Human Flower Project

Guts, Glory: Clerodendrum bungei

Some houses are haunted. Others come with stealth, showboat shrubbery.


Rose glorybower is a beauty and a curiosity

but is she a winner?

Image: Human Flower Project

Several weeks ago friends Jeannie and Jim Harbour had us out to their beautiful new place west of Austin. The previous owner had turned over the keys with one request – “Please don’t cut down those strange black sticks all over the side yard.” She knew they’d be tempted. These slightly gnarled pokers has sprung up tall, about 4 feet high, with no sign of greenery in April, but by May big heart shaped leaved had grown, and then small bud clusters appeared, weird, like little bundles of matchheads, on the top of each leafy spike.

Two weeks later Jeannie and Jim understood what the seller had been talking about. The “match tips” had each opened up into a starry pink blossom, making bloomsheads big as hydrangeas. At the Natural Gardener they learned that along with the house and pool, they’d purchased a little grove of Rose Glorybower (Clerodendrum bungei).


The blooms of Clerodendrum bungei are impressive and unforgettably scented

Photo: Jeannie Harbour

Jeannie says its other aliases are cashmere bouquet, Mexicali Rose and Mexican hydrangea (the Mexicanization of Texas mystery plants needs to be the subject of another post).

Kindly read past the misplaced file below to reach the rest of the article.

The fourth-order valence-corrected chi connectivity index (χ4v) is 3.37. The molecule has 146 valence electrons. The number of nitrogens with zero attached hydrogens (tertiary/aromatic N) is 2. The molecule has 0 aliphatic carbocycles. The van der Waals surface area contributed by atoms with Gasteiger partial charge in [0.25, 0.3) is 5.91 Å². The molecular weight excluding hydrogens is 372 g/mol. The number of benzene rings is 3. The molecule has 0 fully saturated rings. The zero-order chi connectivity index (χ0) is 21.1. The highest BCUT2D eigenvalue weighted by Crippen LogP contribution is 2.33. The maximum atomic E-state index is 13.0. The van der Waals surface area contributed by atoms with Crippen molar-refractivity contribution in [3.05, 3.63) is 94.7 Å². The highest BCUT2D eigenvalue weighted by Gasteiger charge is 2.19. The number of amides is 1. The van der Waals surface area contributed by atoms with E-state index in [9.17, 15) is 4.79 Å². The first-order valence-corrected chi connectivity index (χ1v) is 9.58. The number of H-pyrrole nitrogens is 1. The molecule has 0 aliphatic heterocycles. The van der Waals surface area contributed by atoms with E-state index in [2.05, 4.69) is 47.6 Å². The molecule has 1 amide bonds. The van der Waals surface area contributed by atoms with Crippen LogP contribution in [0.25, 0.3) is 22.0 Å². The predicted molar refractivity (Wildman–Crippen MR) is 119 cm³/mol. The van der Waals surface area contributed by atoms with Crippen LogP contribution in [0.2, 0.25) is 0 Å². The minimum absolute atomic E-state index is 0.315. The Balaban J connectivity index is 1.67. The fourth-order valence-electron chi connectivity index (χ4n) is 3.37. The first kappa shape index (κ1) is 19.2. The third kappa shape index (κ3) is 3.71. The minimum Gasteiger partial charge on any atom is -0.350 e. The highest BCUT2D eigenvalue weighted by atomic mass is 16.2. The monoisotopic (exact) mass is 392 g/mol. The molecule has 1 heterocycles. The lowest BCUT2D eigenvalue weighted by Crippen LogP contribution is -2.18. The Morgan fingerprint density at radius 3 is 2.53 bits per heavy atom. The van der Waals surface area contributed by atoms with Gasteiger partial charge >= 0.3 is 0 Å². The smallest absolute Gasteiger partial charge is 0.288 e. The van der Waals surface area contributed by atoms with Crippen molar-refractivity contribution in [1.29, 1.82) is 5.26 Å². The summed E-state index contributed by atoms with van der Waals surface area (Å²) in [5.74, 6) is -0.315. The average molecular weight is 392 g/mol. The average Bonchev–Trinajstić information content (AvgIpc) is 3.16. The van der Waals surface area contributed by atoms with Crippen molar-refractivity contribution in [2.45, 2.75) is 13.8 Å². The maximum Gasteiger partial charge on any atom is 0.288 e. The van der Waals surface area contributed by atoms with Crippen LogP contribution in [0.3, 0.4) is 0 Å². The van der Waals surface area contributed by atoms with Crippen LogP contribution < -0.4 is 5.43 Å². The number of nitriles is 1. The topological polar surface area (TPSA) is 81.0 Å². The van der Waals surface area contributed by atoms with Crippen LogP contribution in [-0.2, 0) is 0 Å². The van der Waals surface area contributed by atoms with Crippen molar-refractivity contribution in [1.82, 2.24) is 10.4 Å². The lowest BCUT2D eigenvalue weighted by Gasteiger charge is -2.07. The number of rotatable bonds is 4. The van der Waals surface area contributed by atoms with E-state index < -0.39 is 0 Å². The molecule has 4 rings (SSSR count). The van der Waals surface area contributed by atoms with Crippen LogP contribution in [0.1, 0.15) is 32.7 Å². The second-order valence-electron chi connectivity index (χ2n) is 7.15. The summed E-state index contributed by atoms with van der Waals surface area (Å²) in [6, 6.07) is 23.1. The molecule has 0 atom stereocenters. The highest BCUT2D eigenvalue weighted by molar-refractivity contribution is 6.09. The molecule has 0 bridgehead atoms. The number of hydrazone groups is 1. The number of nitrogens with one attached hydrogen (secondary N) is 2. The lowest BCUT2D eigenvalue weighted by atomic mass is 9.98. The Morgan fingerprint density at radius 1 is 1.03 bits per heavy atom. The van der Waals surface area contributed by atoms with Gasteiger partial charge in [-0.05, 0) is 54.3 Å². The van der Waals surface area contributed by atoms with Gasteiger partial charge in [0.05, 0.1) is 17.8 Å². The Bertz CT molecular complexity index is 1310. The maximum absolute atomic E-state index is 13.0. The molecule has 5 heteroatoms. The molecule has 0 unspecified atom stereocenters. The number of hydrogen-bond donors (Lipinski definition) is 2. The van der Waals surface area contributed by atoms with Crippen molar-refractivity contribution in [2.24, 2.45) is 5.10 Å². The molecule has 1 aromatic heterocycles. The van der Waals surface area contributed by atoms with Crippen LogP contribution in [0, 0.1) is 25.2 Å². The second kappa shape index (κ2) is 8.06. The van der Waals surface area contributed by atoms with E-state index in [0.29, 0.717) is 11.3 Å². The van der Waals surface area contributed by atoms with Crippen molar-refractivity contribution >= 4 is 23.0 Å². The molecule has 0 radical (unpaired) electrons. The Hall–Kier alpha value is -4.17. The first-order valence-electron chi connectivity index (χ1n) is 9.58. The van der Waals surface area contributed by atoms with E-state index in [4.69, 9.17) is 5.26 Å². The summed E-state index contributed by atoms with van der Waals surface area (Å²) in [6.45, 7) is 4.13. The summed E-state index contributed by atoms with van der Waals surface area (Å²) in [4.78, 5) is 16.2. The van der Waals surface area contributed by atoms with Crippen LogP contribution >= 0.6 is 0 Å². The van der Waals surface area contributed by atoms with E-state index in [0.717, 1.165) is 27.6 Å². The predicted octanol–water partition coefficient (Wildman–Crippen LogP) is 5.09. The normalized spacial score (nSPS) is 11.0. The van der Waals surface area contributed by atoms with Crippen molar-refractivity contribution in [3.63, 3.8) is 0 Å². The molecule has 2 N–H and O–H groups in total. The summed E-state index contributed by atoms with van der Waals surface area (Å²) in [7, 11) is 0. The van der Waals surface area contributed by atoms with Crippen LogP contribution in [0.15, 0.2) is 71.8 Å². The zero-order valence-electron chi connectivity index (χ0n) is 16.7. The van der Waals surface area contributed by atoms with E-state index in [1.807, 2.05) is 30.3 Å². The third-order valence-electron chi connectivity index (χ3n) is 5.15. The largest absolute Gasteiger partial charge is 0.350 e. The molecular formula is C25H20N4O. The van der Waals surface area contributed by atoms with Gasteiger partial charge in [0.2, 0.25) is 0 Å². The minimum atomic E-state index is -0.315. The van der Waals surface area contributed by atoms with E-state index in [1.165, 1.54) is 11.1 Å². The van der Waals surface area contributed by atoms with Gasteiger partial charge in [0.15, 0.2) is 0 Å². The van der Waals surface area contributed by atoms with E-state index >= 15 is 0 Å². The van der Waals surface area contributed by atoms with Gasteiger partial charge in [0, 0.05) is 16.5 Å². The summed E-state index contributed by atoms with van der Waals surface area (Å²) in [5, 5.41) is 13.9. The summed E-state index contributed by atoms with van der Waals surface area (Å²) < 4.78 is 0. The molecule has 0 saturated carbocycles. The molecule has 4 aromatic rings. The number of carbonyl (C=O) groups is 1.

We’ve learned that Clerodendrum is derived from the Greek word kleros, meaning “chance”  (dendron = tree), a reference to this plant’s iffy medicinal properties: it was thought to be “a possible cure for certain ailments.” (A delightfully modest claim, we think.)

imageAnd does it ever grow! Here’s a South Florida specimen

Photo: mgonline

If nothing else, rose glorybower is a cure for boredom.  The transformation of its skinny black stalks into tall bushes covered with pink pompoms in the late Texas spring is awe-inspiring. Note that Clerodendrum bungei produces suckers and spreads rapidly. Invasive? Some say so, though its defenders claim the many new sprouts come up easily (pull ‘em before they get woody) or, if left alone, will create a handsome thicket in only a year or two.

Rose glorybower is also a cure for odorlessness. Allen Bush writes, “I love Clerodendrons! I don’t know if I’ve seen C. bungei but C. trichotomum has a really tell-tale peculiar smell.”

Tell-tale is right, Allen, but just WHAT tale is it telling? Romance, fable, military epic, or horror story?

We first found it honey-sweet, then citrus, then pungent – like rags that had been dipped in Lysol syrup and bleached in the sun. “Similar to jasmine” one gardener writes.

The most accurate description we’ve found thus far comes from the exacting BlueBell Nursery in South Derbyshire, U.K.. They write, “Curiously some gardeners find that the leaves smell very pleasant and similar to peanut butter, while others liken the smell to drains.”

As Jeannie would say, “Well, alright then….” Who’s ready to take a chance on Rose Glorybower?

Posted by .(JavaScript must be enabled to view this email address) on 06/20 at 08:47 PM


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